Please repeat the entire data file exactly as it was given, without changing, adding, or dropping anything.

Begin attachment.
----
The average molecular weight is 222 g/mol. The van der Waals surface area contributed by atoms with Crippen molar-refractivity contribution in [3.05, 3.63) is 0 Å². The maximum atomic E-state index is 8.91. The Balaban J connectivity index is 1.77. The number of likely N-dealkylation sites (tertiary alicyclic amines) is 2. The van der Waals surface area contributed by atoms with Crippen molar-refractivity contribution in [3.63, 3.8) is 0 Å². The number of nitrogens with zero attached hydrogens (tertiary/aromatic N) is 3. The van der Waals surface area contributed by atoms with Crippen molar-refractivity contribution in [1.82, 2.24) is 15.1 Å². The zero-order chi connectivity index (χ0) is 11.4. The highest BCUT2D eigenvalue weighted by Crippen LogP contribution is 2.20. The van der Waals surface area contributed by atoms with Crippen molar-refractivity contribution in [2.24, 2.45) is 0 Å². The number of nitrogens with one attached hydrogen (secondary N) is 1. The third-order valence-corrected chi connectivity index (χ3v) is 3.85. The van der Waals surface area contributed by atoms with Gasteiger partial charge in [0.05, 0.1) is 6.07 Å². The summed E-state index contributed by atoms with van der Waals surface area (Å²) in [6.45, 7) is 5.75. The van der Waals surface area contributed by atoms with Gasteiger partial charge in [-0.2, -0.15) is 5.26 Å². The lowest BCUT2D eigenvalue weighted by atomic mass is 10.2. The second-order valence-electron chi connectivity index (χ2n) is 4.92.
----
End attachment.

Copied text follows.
The average molecular weight is 222 g/mol. The van der Waals surface area contributed by atoms with Crippen molar-refractivity contribution in [3.05, 3.63) is 0 Å². The maximum atomic E-state index is 8.91. The Balaban J connectivity index is 1.77. The number of likely N-dealkylation sites (tertiary alicyclic amines) is 2. The van der Waals surface area contributed by atoms with Crippen molar-refractivity contribution in [3.63, 3.8) is 0 Å². The number of nitrogens with zero attached hydrogens (tertiary/aromatic N) is 3. The van der Waals surface area contributed by atoms with Crippen molar-refractivity contribution in [1.82, 2.24) is 15.1 Å². The zero-order chi connectivity index (χ0) is 11.4. The highest BCUT2D eigenvalue weighted by Crippen LogP contribution is 2.20. The van der Waals surface area contributed by atoms with Crippen molar-refractivity contribution in [2.24, 2.45) is 0 Å². The number of nitrogens with one attached hydrogen (secondary N) is 1. The third-order valence-corrected chi connectivity index (χ3v) is 3.85. The van der Waals surface area contributed by atoms with Gasteiger partial charge in [0.05, 0.1) is 6.07 Å². The summed E-state index contributed by atoms with van der Waals surface area (Å²) in [6.45, 7) is 5.75. The van der Waals surface area contributed by atoms with Gasteiger partial charge in [-0.2, -0.15) is 5.26 Å². The lowest BCUT2D eigenvalue weighted by atomic mass is 10.2. The second-order valence-electron chi connectivity index (χ2n) is 4.92.